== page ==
The owner of Andreoli, Giovanni Scorzo, grew up in Italy's far south. The dry goods, pastries, meats and cheeses, and prepared foods he offers all reflect his link to Italy, which hits you with the smell of fresh-baked bread upon entering. Scorzo crafts all kinds of ingredients from scratch, including cured meats, cheese like mozzarella and burrata, and intricate pastries like sfogliatelle. Plated dishes include an all-star lineup of stalwarts from up and down Italy, including handmade ravioli. Slippery, the thin outer noodle soft, the fragrant fillings even softer, Scorzo's mushroom, veal, squash, and other ravioli channel the Old World. They conjure the humble home kitchens where dough crimps and flour clouds catch the light — the true spirit of pasta.
Lately, charcuterie boards have risen to the level of art: Cheeses, meats, jams, and crackers get displayed so gorgeously that you stop to take a photo before digging in. The Sicilian Butcher definitely understands how a charcuterie board has a chance to make a memorable impression. There's not one, but four different choices for boards, everything from the Polenta board with meatballs, cheese, and toast points; the Cured Meat and Cheese board, which is accompanied by pickled vegetables and jams; and the over-the-top Sicilian in Strada, which delivers panelli fritters, potato croquette, craft meatballs with polenta, artisanal meats and cheeses, as well as jams. Served on a 5-foot-long board, it can easily feed a family or a group of friends. And while you're feasting, don't forget that happy hour is all day, every day; you likely won't regret pairing your charcuterie with a $6 glass of wine or $5 beer.
A $185 seat at Shinji Kurita's omakase temple gives you more than a meal. It's a ticket to a culinary event, a spectacle. Kurita sharpens his knife on the whetstone, whirls chopsticks and pinches food with surgical precision, hand-sculpts blocks of sushi rice with the whole-body movements of a ballerina, and gently brushes immaculate fish with soy-sake reduction and places it before you. Kohada nigiri drips a few dark drops onto its plate before vanishing into your mouth. The fish is incredibly fresh. Even the rice seems to burst with perfect fragrance. The shad is excellent. The eel, too. The eggplant with bonito shavings rocks. Shit, you'll actually even see fresh wasabi root. Kurita is our undisputed sushi king.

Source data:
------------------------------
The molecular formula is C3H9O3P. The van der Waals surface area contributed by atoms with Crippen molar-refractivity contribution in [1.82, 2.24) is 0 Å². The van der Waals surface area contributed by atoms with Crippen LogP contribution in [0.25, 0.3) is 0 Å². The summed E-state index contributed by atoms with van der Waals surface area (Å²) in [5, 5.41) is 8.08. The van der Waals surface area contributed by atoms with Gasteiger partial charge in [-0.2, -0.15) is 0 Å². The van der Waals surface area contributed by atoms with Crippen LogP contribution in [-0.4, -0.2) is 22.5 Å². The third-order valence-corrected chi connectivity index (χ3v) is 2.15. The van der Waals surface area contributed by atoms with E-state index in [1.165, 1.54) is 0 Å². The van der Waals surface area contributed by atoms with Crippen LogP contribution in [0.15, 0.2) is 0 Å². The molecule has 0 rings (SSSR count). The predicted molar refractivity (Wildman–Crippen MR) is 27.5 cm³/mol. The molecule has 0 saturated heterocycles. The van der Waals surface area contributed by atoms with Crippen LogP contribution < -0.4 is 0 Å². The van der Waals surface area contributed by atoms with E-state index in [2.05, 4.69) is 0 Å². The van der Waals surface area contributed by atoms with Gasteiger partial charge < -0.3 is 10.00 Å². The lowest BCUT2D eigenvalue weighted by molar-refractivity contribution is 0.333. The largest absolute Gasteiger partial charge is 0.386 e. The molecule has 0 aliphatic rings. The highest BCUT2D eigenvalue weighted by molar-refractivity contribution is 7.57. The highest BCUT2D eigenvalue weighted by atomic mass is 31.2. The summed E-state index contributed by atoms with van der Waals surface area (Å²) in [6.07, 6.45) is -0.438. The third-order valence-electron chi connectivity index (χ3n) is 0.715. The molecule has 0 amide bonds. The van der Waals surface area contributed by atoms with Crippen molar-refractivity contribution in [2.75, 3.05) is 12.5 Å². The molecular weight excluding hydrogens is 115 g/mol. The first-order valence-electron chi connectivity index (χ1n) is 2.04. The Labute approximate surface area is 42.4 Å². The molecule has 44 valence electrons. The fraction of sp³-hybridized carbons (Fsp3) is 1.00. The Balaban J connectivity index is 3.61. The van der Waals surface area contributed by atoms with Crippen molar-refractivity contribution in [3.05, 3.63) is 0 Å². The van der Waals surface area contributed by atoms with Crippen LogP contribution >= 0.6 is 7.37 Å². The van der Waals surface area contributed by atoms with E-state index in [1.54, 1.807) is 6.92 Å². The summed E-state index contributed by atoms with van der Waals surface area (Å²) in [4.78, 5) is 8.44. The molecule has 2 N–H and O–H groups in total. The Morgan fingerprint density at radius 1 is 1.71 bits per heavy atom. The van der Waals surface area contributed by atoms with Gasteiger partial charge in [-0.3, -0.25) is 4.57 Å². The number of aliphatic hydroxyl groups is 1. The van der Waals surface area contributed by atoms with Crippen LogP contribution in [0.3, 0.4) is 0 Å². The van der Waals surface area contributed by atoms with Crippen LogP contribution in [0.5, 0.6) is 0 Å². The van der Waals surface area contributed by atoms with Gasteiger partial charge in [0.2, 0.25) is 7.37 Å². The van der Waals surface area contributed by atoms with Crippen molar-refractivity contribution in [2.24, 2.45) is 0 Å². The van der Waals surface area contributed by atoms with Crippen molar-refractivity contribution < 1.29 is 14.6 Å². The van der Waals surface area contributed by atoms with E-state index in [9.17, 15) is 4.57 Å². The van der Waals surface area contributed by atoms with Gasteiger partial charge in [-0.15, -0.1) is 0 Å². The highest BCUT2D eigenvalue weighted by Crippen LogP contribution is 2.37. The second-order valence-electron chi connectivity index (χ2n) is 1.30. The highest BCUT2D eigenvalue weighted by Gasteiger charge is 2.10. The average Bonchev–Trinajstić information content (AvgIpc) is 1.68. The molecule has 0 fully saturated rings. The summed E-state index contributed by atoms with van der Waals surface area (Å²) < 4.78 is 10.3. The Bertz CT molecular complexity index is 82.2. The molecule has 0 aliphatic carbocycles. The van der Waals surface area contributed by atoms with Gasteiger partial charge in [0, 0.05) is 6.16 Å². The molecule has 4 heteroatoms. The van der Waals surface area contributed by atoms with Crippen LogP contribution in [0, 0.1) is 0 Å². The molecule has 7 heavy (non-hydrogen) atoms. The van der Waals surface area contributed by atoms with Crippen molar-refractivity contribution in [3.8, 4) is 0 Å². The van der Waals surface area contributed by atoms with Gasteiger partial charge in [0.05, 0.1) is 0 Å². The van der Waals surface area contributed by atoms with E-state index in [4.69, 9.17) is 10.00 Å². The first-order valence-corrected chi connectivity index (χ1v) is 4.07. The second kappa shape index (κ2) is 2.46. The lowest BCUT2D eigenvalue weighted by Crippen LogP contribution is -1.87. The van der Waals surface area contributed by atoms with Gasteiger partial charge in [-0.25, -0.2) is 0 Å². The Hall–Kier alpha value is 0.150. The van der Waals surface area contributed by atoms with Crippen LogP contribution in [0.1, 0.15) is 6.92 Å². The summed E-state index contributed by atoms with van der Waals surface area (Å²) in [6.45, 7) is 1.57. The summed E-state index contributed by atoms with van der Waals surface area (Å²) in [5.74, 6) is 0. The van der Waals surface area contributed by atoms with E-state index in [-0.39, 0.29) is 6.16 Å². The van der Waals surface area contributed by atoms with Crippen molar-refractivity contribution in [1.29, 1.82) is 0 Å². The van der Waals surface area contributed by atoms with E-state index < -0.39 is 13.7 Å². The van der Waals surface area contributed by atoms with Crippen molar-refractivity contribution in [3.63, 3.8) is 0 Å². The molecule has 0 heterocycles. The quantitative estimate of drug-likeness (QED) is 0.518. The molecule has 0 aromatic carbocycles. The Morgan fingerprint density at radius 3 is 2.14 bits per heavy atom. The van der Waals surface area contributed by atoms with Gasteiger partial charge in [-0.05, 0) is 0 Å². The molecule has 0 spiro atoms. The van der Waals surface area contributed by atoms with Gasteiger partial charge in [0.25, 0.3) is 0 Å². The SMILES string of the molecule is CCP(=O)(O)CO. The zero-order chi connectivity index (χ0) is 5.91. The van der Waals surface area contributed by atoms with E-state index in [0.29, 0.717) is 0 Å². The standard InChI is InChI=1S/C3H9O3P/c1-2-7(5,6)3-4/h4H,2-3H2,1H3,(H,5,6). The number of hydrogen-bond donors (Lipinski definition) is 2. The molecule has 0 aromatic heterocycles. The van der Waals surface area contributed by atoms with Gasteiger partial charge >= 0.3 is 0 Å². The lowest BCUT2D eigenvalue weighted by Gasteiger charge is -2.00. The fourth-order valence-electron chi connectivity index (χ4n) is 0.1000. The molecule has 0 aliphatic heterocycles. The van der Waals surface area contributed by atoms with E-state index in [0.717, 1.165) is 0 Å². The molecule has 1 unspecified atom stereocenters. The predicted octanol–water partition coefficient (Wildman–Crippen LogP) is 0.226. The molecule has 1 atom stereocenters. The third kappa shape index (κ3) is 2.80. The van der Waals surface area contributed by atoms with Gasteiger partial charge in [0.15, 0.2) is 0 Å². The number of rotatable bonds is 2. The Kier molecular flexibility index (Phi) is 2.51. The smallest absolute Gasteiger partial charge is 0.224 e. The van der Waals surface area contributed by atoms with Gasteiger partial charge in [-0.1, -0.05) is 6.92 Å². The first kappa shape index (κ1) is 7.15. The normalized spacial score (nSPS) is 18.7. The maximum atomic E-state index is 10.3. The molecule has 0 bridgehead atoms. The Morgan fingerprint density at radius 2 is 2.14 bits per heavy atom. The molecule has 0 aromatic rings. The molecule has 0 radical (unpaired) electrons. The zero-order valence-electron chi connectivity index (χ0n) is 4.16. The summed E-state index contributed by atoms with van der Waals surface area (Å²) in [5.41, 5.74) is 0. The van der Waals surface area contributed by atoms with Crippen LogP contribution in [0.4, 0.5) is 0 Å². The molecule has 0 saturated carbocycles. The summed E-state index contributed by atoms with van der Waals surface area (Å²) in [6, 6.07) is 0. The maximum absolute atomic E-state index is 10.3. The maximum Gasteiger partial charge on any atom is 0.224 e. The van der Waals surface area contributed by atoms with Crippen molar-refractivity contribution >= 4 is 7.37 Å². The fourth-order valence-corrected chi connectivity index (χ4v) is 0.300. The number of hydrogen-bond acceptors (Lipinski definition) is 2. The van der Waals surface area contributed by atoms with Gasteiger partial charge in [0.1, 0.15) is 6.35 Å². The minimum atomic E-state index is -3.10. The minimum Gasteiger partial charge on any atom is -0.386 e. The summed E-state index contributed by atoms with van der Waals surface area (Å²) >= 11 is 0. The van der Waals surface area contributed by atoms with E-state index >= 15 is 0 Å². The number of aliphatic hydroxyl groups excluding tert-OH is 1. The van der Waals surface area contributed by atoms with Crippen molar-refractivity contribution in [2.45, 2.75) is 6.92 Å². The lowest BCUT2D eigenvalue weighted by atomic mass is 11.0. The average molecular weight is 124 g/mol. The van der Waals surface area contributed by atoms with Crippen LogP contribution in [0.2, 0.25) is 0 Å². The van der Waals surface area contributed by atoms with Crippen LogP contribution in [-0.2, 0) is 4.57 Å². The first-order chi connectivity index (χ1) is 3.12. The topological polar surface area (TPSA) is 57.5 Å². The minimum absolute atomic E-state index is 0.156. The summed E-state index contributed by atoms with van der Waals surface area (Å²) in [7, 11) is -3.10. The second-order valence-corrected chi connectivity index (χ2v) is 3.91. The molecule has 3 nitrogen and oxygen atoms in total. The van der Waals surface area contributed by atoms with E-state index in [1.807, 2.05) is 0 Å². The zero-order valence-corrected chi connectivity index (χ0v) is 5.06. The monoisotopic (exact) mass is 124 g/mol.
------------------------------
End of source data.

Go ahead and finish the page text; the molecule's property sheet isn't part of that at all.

Housed in a wing of the Galvanize co-working space downtown, Kaizen doesn't look like a sushi restaurant. And yet, it's handily the best sushi restaurant to have plugged in its rice cooker since the pandemic began. Chef Gustavo Munoz prepares traditional Japanese sushi (maki, sashimi, etc.) but also raw-fish dishes that straddle Japan and the Americas. They're as brilliant as they are unlikely. Highlights include a scallop number, pearly coins of bivalve bathed in an electric dark green yuzu-and-serrano-charged aguachile, and a Peruvian-Japanese tiradito with similar brightness but much more creamy oomph. Critically, eel, snapper, and other simple nigiri taste clean and fresh. This is your new spot for sushi downtown.
Early in the pandemic, Osaka native Yusuke Kuroda was laid off from his job at the reputed American Japanese chain Nobu. He resettled in Arizona, where he opened Origami Ramen Bar in Ahwatukee, putting his learnings from Nobu and cooking in Japan into long-simmered bowls of noodle soup. For rich miso ramen, the simmering of chicken and pork bones lasts 12 hours. A blend of miso pastes from Hokkaido lends even more depth. One slurp, and a wild flavor landscape of umami comes to life, incredible in its intensity and subtleties. His other ramens are also exceptional, including a paitan that is pretty much chicken soup to the seventh power.